Evaluation of prognostic significance of granulocyte-related factors in cancer patients undergoing personalized peptide vaccination
multivariate Cox regression analysis
personalized peptide vaccine
Since cancer vaccines do not always elicit beneficial effects in treated patients, identification of biomarkers for predicting clinical outcomes would be highly desirable. We previously reported that abnormal granulocytes present in peripheral blood mononuclear cells (PBMC) may contribute to poor prognosis in advanced prostate cancer patients receiving personalized peptide vaccination (PPV). In the current study, we examined whether soluble factors derived from granulocytes, such as matrix metalloproteinase 9 (MMP-9), myeloperoxidase (MPO), and arginase 1 (ARG1), and inhibitory cytokine TGFβ in pre-vaccination plasma were useful for predicting prognosis after PPV in advanced cancer patients. In biliary tract cancer (n=25), multivariate Cox regression analysis demonstrated that patients with higher plasma MMP-9 levels had a significantly worse overall survival (OS) [hazard ratio (HR) = 4.637, 95% confidence interval (CI) = 1.670 - 12.877, P = 0.003], whereas MPO, ARG1, or TGFβ levels were not correlated with OS. Similarly, patients with higher MMP-9 levels showed worse prognosis than those with lower MMP-9 levels in other types of advanced cancers, including non-small cell lung cancer (n=32, P = 0.037 by log-rank test), and pancreatic cancer (n=41, P = 0.042 by log-rank test). Taken together, plasma MMP-9 levels before vaccination might be potentially useful as a biomarker for selecting advanced cancer patients who would benefit from PPV.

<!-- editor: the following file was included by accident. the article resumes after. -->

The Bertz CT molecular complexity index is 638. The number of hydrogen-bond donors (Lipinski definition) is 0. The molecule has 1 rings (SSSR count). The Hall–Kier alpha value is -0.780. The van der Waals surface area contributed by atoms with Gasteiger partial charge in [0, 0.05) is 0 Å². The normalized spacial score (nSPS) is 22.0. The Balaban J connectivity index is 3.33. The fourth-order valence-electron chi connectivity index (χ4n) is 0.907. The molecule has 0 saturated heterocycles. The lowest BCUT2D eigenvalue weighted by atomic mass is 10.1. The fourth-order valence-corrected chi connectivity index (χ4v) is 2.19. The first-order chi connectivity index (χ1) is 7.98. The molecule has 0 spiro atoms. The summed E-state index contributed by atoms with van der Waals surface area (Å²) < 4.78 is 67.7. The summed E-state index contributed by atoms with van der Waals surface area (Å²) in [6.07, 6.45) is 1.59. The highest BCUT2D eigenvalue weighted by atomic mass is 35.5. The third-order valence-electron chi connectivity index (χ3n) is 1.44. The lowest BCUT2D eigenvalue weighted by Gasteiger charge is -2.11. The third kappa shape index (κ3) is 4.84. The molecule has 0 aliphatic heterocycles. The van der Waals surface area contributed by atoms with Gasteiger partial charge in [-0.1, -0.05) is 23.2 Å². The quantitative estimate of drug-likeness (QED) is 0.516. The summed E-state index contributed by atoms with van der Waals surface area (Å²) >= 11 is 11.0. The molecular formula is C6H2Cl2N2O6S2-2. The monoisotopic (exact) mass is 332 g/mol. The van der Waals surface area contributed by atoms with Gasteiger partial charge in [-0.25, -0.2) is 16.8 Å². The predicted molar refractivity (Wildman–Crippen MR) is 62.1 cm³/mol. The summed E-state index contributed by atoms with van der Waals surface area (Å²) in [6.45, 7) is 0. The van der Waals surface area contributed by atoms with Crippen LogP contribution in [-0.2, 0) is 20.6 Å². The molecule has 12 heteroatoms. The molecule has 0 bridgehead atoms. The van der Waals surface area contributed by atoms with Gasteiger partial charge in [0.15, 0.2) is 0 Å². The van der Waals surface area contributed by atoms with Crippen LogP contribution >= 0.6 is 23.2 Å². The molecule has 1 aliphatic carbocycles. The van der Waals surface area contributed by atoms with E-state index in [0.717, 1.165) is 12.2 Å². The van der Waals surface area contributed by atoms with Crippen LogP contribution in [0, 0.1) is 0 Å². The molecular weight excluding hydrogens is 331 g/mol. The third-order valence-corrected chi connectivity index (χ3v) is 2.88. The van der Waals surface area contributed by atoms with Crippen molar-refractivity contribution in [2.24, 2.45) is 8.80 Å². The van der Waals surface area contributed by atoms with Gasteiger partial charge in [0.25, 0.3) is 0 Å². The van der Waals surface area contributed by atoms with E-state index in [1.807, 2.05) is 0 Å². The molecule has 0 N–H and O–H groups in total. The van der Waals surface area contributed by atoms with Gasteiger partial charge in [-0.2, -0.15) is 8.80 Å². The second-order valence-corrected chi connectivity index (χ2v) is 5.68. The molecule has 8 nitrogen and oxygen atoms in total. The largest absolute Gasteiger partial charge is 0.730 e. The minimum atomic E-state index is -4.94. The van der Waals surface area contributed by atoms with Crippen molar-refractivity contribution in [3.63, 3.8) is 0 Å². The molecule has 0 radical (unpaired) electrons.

This study was supported by a research program of the Project for Development of Innovative Research on Cancer Therapeutics (P-Direct), Ministry of Education, Culture, Sports, Science and Technology of Japan; a research program of the Regional Innovation Cluster Program of the Ministry of Education, Culture, Sports, Science and Technology of Japan; and Kurozumi Medical Foundation.
Human Vaccines & Immunotherapeutics
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Taylor & Francis Group, LLC
© Cancer Vaccine Center, Kurume University. This is an Open Access article distributed under the terms of the Creative Commons Attribution-Non-Commercial License (http://creativecommons.org/licenses/by-nc/3.0/), which permits unrestricted non-commercial use, distribution, and reproduction in any medium, provided the original work is properlycited. Themoral rights of the named author(s) have been assertted.
Graduate School of Biomedical & Health Sciences